2015 set a new record for displaced populations worldwide: 59.5 million people. Compared to the 24 million people displaced by the Second World War, today’s numbers lead governments to revisit their current urban planning paradigms.
In the past, we have seen human ingenuity play a role in humanitarian approaches to build better, more complete cities from ruins. However, when massive flows of displaced populations and economic migrants flock towards cities today, we tend to see a defensive reaction instead of a humanitarian response. As a consequence, cities around the world are experiencing a rise in the number of slums due to a lack of formal housing options for migrants, who are forced to compete for scarce resources like water, land, and jobs. Instead of implementing urban planning schemes that promote equal opportunity for adequate housing, developers and urban planners are preoccupied with increasing property values, which ultimately results in higher rates of eviction and creates a neglected underclass.
To put an end to this dehumanizing trend, the program “Participlan” has worked with a variety of stakeholders to develop a framework for inter-institutional and inter-cultural dialogue between governments, communities suffering from inadequate housing rights, and their neighbours. Together, the NGOs, Microenergia, Techo (formerly Un Techo para mi País), PROCASHA, and Red de Acción Comunitaria, as well as communities and local governments in Argentina and Bolivia and the International Organization for Migration (IOM), have created a model for involving segregated, low-income communities in urban planning initiatives.
To successfully implement Participlan, we found the use of the “Compass” activity – a methodology that measures human rights fulfilment – to be crucial. “Compass” is comprised of four analyses that are collaboratively completed by residents and participating NGOs to produce a quadrangle graphic reflecting the particular condition of a slum as compared to the rest of the city, which helps to identify priorities and develop action plans.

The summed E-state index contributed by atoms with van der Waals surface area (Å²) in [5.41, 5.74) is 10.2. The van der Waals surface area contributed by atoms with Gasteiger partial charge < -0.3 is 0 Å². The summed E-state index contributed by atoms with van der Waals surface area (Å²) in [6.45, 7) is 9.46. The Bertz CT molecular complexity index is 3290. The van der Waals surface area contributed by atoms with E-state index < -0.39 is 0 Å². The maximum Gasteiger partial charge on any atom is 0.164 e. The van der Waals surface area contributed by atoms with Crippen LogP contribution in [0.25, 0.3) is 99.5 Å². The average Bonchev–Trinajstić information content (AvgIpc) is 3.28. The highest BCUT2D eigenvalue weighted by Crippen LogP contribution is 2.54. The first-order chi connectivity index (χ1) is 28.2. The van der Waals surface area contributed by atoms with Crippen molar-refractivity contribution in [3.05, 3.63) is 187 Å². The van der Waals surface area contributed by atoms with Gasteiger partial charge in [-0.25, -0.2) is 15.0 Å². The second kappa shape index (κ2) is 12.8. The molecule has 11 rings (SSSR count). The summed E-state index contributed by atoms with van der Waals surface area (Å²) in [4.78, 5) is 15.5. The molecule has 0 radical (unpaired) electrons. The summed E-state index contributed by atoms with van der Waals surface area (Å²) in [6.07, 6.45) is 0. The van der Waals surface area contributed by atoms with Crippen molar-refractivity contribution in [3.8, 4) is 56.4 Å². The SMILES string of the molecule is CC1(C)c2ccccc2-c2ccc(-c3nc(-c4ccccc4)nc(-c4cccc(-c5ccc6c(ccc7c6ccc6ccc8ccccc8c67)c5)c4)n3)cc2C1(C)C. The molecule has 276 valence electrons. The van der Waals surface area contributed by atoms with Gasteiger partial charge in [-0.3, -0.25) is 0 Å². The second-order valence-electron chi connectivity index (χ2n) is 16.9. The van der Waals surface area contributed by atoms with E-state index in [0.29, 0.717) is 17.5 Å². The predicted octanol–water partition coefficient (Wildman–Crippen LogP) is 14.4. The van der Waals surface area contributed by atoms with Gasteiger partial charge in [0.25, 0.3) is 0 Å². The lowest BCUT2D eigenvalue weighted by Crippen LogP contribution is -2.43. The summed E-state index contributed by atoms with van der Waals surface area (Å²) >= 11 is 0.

The Compass methodology includes a broad range of variables in its analysis: the “north” portion of the quadrangle measures the extent to which residents’ right to adequate housing, land, water, public services, and jobs is legally guaranteed in a given slum. The “south” portion of the quadrangle measures the extent to which the state and communities support these rights in practice. The “east” portion of the quadrangle measures the adequacy of urban regulatory frameworks, and the “west” portion looks at the provision of public works. In combination, these four portions of the quadrangle provide a comprehensive diagnosis of the state of housing rights in a given slum.
Multiple cities were involved in the Compass exercise during the implementation of Participlan program. Lujan, a city at the edge of the metropolitan area of Buenos Aires, saw positive change when it completed the Compass exercise. For example, Lujan implemented a participatory review of the city planning code, which drastically minimized the number of gated communities to be developed in wetlands, as these areas were found to cause recurrent flooding in surrounding slums. In Escobar, a slum in the metropolitan area of Buenos Aires called “Los Pinos,” residents built and maintained the infrastructure for basic sanitation, waste and water management, pavement, and street lighting. The impact of these upgrades to their neighbourhood has encouraged and empowered residents to pursue a land regularization process to obtain secure land tenure, and has been highlighted as a best practice in the World Migration Report.